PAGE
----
Kata’ib Hezbollah

Kata’ib Hezbollah (KH) is an Iranian-sponsored, anti-American Shiite militia operating in Iraq with ancillary operations in Syria. Like AAH, Kata’ib Hezbollah is a splinter group of Muqtada al-Sadr’s Jaish al-Mahdi, which was created by Iran’s Quds Force in 2007 and is considered by the U.S. to be “a direct action arm” of the IRGC. KH has a reputation as a secretive and highly skilled militia that is entrusted with Iran’s most sensitive weaponry. In contrast to AAH, Kata’ib Hezbollah is focused exclusively on militant, rather than political or social, activities. Little is known about the group’s structure, but its leader, Abu Mahdi al-Mohandes, serves as Iraq’s deputy national security advisor and as the deputy commander of the PMF.

KH’s loyalty to Iran is key to the group’s ideology. A RAND Corporation report claims that “Kata’ib Hezbollah, like Lebanese Hezbollah, is used as a tool to ‘export the Islamic revolution’ as practiced in Tehran.” KH openly accepts Iran’s vision of velayat-e faqih (Guardianship of the Jurists), a strain of political theology that entrusts Iran’s Supreme Leader with unique authority in the Shiite faith. Members of KH swear an oath of loyalty to Iran’s Supreme Leader, Ayatollah Ali Khamenei, and accept him as their own spiritual leader.


Iran’s influence within the PMF – whose creation was officially sanctioned by the Iraqi government – through its operational links with the Badr Organization, Asai’b Ahl al-Haq, and Kata’ib Hezbollah, runs the risk of becoming a runaway train which Iran can exploit to expand its influence within Iraq and beyond into Syria. Critical questions remain about the fate of the PMF coalition as the fight against ISIS in Iraq winds down. Iran is unlikely to willingly disarm or disband the militias it controls in the PMF and is increasingly using these organizations to consolidate control over a corridor linking Tehran to Syria and on into Lebanon. Iran controls more than just Iraqi territory, however. Rather, it has gained influence through its backing of Shia militias that extends into dominance over Iraq’s military, political, economic and cultural affairs.

Following the “Hezbollah model” of dispensing patronage in the form of security and social welfare to fill vacuums created by the weak central government, Iran – through its control over Shia militias, affiliated charitable organizations, and a heavy media presence — has transformed one of its former greatest adversaries into a client state and a “jumping-off point to spread Iranian influence around the region.” Much as Hezbollah has translated its influence in Lebanon into political clout, Iraq’s Shia militias translated popular support into a law passed in November 2016 recognizing the PMF as a government entity operating alongside the military, enshrining their legitimacy into law and ensuring funding from the Iraqi government for their operations, which has only served to deepen sectarian tensions.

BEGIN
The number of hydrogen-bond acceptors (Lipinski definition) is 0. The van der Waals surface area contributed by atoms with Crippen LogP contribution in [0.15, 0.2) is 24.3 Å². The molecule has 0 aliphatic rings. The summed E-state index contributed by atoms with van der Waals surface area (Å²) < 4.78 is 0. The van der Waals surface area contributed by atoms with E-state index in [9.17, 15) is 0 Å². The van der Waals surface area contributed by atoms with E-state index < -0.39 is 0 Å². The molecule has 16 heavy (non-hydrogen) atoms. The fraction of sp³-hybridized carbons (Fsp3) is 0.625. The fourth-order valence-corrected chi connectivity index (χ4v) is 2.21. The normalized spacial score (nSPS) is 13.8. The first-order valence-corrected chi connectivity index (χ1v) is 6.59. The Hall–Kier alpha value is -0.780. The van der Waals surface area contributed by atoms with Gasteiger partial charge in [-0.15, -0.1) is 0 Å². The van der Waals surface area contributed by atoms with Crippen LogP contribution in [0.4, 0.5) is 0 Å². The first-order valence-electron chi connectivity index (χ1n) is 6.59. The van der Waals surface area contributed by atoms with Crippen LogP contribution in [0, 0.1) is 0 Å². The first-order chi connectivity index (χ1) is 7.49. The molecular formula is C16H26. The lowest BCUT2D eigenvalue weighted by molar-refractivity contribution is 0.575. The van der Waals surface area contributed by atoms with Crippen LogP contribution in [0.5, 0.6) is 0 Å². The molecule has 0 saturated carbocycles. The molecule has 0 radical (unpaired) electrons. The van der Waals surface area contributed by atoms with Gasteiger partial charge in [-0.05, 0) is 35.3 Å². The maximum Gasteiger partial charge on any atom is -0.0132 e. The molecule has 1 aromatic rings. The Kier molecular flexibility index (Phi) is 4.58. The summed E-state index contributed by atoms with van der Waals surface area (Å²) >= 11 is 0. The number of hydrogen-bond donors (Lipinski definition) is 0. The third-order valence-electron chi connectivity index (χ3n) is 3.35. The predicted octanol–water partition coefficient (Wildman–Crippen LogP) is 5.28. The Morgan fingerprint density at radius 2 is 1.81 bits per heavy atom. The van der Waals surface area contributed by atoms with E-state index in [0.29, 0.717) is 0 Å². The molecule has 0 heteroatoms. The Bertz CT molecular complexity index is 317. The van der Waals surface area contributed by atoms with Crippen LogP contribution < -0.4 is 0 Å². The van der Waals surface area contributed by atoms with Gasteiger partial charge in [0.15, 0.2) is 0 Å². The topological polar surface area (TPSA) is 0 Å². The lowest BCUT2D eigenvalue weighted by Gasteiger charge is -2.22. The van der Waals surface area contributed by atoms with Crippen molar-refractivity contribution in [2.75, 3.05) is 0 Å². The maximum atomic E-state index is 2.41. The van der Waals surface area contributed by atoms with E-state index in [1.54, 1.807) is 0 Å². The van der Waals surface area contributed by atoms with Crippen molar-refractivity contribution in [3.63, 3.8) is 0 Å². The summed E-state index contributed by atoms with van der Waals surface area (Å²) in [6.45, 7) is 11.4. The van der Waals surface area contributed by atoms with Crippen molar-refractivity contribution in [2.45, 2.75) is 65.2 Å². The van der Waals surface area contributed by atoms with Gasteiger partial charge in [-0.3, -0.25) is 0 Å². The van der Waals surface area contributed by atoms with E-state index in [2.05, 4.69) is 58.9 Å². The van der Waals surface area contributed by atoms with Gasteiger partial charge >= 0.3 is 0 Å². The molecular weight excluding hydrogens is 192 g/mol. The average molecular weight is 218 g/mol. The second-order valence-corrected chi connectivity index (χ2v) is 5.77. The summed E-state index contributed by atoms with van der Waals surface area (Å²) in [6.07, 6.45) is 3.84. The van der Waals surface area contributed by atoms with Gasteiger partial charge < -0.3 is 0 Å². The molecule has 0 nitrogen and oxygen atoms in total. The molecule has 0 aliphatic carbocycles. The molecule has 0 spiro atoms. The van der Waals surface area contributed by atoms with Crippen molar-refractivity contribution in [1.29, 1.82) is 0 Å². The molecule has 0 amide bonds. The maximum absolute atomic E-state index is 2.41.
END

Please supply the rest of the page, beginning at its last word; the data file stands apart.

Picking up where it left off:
Shia militias stepped up their political organizing ahead of parliamentary elections scheduled for May 2018, seeking to further entrench Iranian dominance over Iraq’s political system. Muqtada Al-Sadr’s Sa’eroun political bloc, which campaigned on a platform of reducing both U.S. and Iranian influence in Iraq, won the most seats in the election with 54, followed closely by the Iran-backed PMF’s political bloc, the Fatah Alliance, led by Badr Organization head Hadi Al-Amiri with 47. No party came close to the 165-seat threshold needed for a parliamentary majority.

Hopes that Al-Sadr would provide a bulwark against Iranian expansionism in Iraq were dashed in mid-June. The pro-Iran Fatah Alliance’s strong showing ensured that Al-Sadr would have to make accommodations palatable to Iran on issues such as the fate of Iran-backed Shi’a militias, and offer key cabinet posts to Iranian allies, in order to form a viable governing coalition. On June 12, Al-Sadr announced his bloc was entering into an alliance with Al-Amiri in order to accelerate coalition-building efforts, effectively solidifying a strong Iranian position in the government of Iraq through the Badr Organization and the more radical Shi’a militias in the Fatah Alliance.

Iraq’s sizeable Sunni majority and the countervailing influence of Ayatollah al-Sistani, who opposes velayat-e faqih, continue to serve as an effective check against Iran fully remaking Iraq into a theocracy modeled on the Iranian system. Nevertheless, Iran’s maintenance of powerful Shia militias in Iraq loyal to Tehran have enabled Iran to erode Iraq’s sovereignty and become a dominant power broker within Iraq. While the majority of Iraqis across sectarian lines oppose Iranian expansionism, Iran's creeping takeover has grown stronger with each subsequent election in Iraq.

Billboard depicting Iran’s current and former Supreme Leader in the Baghdad square where U.S. Marines previously toppled a statue of Saddam Hussein in 2003 (Source: Washington Post)
Billboard depicting Iran’s current and former Supreme Leader in the Baghdad square where U.S. Marines previously toppled a statue of Saddam Hussein in 2003 (Source: Washington Post)